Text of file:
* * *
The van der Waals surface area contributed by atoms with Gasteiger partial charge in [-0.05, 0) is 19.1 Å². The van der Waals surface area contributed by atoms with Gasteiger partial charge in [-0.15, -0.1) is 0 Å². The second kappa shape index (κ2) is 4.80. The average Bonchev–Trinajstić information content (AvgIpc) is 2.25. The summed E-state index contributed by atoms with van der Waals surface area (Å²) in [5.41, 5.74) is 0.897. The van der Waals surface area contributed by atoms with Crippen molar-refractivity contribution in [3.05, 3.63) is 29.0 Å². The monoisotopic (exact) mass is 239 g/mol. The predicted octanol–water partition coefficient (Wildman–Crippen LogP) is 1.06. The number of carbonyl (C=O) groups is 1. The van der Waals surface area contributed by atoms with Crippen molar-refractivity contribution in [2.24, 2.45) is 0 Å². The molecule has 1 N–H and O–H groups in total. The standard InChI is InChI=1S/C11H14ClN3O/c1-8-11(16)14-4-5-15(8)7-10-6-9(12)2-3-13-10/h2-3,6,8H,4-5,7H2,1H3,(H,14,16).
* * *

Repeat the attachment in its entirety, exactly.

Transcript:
The van der Waals surface area contributed by atoms with Gasteiger partial charge in [-0.05, 0) is 19.1 Å². The van der Waals surface area contributed by atoms with Gasteiger partial charge in [-0.15, -0.1) is 0 Å². The second kappa shape index (κ2) is 4.80. The average Bonchev–Trinajstić information content (AvgIpc) is 2.25. The summed E-state index contributed by atoms with van der Waals surface area (Å²) in [5.41, 5.74) is 0.897. The van der Waals surface area contributed by atoms with Crippen molar-refractivity contribution in [3.05, 3.63) is 29.0 Å². The monoisotopic (exact) mass is 239 g/mol. The predicted octanol–water partition coefficient (Wildman–Crippen LogP) is 1.06. The number of carbonyl (C=O) groups is 1. The van der Waals surface area contributed by atoms with Crippen molar-refractivity contribution in [2.24, 2.45) is 0 Å². The molecule has 1 N–H and O–H groups in total. The standard InChI is InChI=1S/C11H14ClN3O/c1-8-11(16)14-4-5-15(8)7-10-6-9(12)2-3-13-10/h2-3,6,8H,4-5,7H2,1H3,(H,14,16).